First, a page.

Corn, one of the three major crops in China, accounted for 7.8% of China’s GDP in 2018. However, the corn industry in China is being adversely impacted by a declining pig population due to the outbreak of the African swine fever. China’s live pig population declined 38.7% year over year by the end of August. It is being estimated that swine flu will eliminate around 23 million tons of corn consumption ( around 10% of domestic production) by lowering pig feed demand in 2019 by 25% (read: ETFs & Stocks in Focus as China Plans to Import Pork).

Data Increases Stimulus Hope

The slew of weak data has strengthened expectations of further stimulus from the Chinese government. It is being speculated that China’s central bank will soon cut the medium-term loan facility rate (MLF) that can lead to lowering of the new loan prime benchmark rate (LPR) as well. However, rising debt risks may limit the extent to which stimulus can be infused in the Chinese economy.

Looking Forward

Market experts don’t see a near-term recovery in China’s economy. The weak August data are making investors apprehensive about September data which will include the impact of higher trade tariffs that went into effect on Sep 1. Moreover, most of the analysts do not see a trade deal in the near term and so they believe China will have to see another round of tariff hikes, which were postponed to Oct 15. China might also face the brunt of rising oil prices because of the latest Saudi Arabia oil site attacks. Saudi Arabia accounts for about 70% of total Chinese demand and is the single largest source of its crude oil imports.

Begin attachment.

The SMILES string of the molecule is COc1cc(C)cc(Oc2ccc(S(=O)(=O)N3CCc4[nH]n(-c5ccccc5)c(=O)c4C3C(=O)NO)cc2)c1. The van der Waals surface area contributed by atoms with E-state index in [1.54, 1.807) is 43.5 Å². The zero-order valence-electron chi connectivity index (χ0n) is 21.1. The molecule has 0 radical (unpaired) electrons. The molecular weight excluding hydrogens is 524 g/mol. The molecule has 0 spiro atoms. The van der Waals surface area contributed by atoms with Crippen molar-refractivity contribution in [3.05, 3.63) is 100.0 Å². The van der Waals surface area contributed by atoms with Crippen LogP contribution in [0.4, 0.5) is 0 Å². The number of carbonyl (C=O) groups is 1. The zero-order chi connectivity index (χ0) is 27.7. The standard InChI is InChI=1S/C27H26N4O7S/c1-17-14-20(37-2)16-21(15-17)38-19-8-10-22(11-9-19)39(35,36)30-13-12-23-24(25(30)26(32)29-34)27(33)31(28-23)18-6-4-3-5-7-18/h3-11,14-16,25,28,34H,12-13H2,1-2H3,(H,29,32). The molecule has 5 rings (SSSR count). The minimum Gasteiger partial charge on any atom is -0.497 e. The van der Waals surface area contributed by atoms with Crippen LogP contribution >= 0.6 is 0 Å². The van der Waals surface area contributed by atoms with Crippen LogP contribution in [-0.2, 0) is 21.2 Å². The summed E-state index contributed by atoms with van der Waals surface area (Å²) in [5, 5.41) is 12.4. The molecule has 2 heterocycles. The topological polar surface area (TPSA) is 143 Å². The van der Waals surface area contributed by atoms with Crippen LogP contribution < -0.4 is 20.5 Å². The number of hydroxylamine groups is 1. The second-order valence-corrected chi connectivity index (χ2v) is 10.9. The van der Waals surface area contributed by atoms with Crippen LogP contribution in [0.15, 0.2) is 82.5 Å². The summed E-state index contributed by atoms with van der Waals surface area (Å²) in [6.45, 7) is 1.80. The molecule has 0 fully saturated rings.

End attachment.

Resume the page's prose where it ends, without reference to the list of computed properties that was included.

ETFs in Focus

Against this backdrop, investors can keep a tab on a a few China ETFs like iShares China Large-Cap ETF FXI, iShares MSCI China ETF MCHI, Xtrackers Harvest CSI 300 China A-Shares ETF ASHR and Invesco Golden Dragon China ETF PGJ.

FXI

This fund seeks long-term growth by tracking the investment returns, before fees and expenses, of the FTSE China 50 Index. It comprises 50 holdings. The fund’s AUM is $4.45 billion and expense ratio is 0.74% (read: ETFs in Focus as US Imposes New Tariffs on Structural Steel).

MCHI

This fund tracks the MSCI China Index. It comprises 462 holdings. The fund’s AUM is $3.88 billion and expense ratio is 0.59% (read: ETF Winners as Sino-US Trade War Tensions Ebb).

ASHR

This fund tracks the CSI 300 Index. It comprises 309 holdings. The fund’s AUM is $1.62 billion and expense ratio is 0.66% (read: Should You Buy China ETFs Now?).

PGJ

This fund follows the NASDAQ Golden Dragon China Index, which offers exposure to the U.S. exchange-listed companies that are headquartered or incorporated in the People’s Republic of China. It holds a basket of 68 stocks. The product has AUM of $191.1 million and charges 70 bps in annual fees (read: Dump Slowdown Fear, Bet on These China ETFs).

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Invesco Golden Dragon China ETF (PGJ): ETF Research Reports
 
Xtrackers Harvest CSI 300 China A-Shares ETF (ASHR): ETF Research Reports
 
iShares MSCI China ETF (MCHI): ETF Research Reports
 
iShares China Large-Cap ETF (FXI): ETF Research Reports